artwork is displayed in the Exploration Center's Sounds of the Sea exhibit
adjacent to the main Aquarium building. Included with Aquarium admission.

***** OCTOBER CALENDAR ****************************************************
Friday, October 8 - Sunday, October 17, Collecting Trip.
Scuba-certified Aquarium members join staff experts on this expedition and
enjoy unique shipboard living while participating in a learning and working
vacation in the Bahamas. For more information, call Holly, Tuesdays -
Saturdays at (617) 973-5248.

Saturday, October 9 and Sunday, October 10, Our Feathered Friends Explorer
Class, 9:30 A.M. Designed with the preschooler in mind, this program
combines a story about the sea and the featured animal with a take-home art
project, a related activity, or a closer look at some live animals. Each
program lasts one hour and fifteen minutes, and concludes with a visit to
see a featured animal. Fees: $4.00 per child for members and $8.00 per
child for non-members. The non-member fee does not include Aquarium
admission. Call (617) 973-5206 to register.

Saturday, October 9, Aquaculture and Classroom Aquarium Workshop
This one day training session on simple aquaculture systems for raising
ornamental fish and food fish in the classroom or at home is designed for
teachers, but open to everyone. A growing business throughout the world,
aquaculture offers important water chemistry, life science, and economic
lessons to your students or children. You will come away from this workshop
with a hefty packet of curricular materials including plans for setting up
a proven classroom aquaculture system. Call (617) 973-6590 for more
information. To register, call (617) 973-5206. Fee: $50.

Saturday, October 16, Beaver Lodge Moon, 11 A.M. - 4 P.M.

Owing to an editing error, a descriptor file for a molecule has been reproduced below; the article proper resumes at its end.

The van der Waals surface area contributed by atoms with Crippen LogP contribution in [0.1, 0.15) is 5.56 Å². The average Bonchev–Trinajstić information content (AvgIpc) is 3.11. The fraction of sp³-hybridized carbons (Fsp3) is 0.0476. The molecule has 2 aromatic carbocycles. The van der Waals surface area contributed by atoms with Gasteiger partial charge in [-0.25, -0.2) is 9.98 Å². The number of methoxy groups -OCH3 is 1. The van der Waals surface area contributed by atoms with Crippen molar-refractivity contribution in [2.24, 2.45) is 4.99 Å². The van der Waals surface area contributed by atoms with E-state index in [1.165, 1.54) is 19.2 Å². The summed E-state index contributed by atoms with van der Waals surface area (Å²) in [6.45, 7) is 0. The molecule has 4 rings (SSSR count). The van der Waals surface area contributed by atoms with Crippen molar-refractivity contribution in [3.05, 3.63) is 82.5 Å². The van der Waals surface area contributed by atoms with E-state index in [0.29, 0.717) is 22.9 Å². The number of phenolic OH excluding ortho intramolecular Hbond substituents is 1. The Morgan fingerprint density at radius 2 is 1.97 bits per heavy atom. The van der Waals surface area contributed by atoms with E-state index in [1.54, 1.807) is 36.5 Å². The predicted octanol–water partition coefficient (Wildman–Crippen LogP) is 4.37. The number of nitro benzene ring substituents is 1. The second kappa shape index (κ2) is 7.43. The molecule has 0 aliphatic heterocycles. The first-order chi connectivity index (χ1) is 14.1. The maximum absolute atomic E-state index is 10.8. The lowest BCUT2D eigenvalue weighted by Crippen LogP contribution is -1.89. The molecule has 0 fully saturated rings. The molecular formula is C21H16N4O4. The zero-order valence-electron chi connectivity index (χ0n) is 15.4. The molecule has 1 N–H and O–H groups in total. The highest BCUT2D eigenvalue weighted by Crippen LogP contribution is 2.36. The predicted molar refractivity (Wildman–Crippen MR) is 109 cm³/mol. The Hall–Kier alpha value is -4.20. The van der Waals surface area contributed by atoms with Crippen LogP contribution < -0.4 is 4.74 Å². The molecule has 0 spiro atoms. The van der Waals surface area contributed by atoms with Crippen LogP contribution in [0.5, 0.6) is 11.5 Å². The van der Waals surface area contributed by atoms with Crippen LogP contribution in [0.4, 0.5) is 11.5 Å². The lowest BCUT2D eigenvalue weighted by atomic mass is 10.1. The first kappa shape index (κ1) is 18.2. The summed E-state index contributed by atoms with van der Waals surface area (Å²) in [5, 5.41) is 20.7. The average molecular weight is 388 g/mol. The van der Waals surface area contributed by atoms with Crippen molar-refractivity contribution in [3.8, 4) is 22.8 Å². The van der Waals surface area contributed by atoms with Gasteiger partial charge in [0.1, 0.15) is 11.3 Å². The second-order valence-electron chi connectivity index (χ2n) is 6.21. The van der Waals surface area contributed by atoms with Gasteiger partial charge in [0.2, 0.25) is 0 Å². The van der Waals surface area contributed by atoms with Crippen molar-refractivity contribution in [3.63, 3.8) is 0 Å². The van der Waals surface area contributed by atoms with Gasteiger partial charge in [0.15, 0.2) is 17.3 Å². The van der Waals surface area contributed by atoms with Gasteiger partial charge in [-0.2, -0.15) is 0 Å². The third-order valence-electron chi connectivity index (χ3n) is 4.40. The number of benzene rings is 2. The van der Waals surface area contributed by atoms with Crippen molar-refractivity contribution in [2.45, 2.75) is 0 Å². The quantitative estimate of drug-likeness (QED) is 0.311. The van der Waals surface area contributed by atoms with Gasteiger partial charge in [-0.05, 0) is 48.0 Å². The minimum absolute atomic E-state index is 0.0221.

Join Native Americans of the Northeast in presenting Beaver Lodge Moon, the
fifth and final program in the Gifts from the Sacred Waters series. Beaver
Lodge Moon focuses on nature's preparation for winter, including migration,
hibernation, and gathering of food for the cold months. Outdoor on the
Plaza there will be traditional dancing, and a wigwam and a beaver lodge.
Indoor presentations in the Exploration Center will focus on the beaver,
and will also include live birds of prey, gathering of nuts and berries,
cultural objects from the Tomaquog Museum in Rhode Island, and Beaver Lodge
Theater, a special theater piece created just for the occasion. Free.
Aquarium admission not included. For more information, call Susan Dowds at
(617) 973-0296 or e-mail <>.

Wednesday, October 17, Navigator Misery Island Tour
Aquarium Navigators and members of the Conservation Society are invited on
a special field trip to Misery Island in Salem Harbor. Explore the island
and the rocky shore, watch underwater photographer Paul Erickson dive to
find lobsters and other creatures, hear about efforts to protect the local
marine environment and enjoy a picnic. To find out how to become a
Navigator or Conservation Society member, e-mail Angela Ellis,
<>, or call (617) 973-5209.

Wednesday, October 20, Dive Club Meeting, 6:30 P.M.
Dive club meeting at New England Aquarium. Guests and new members always
welcome. Call (617) 973-0240 for details. Meeting location: Discovery.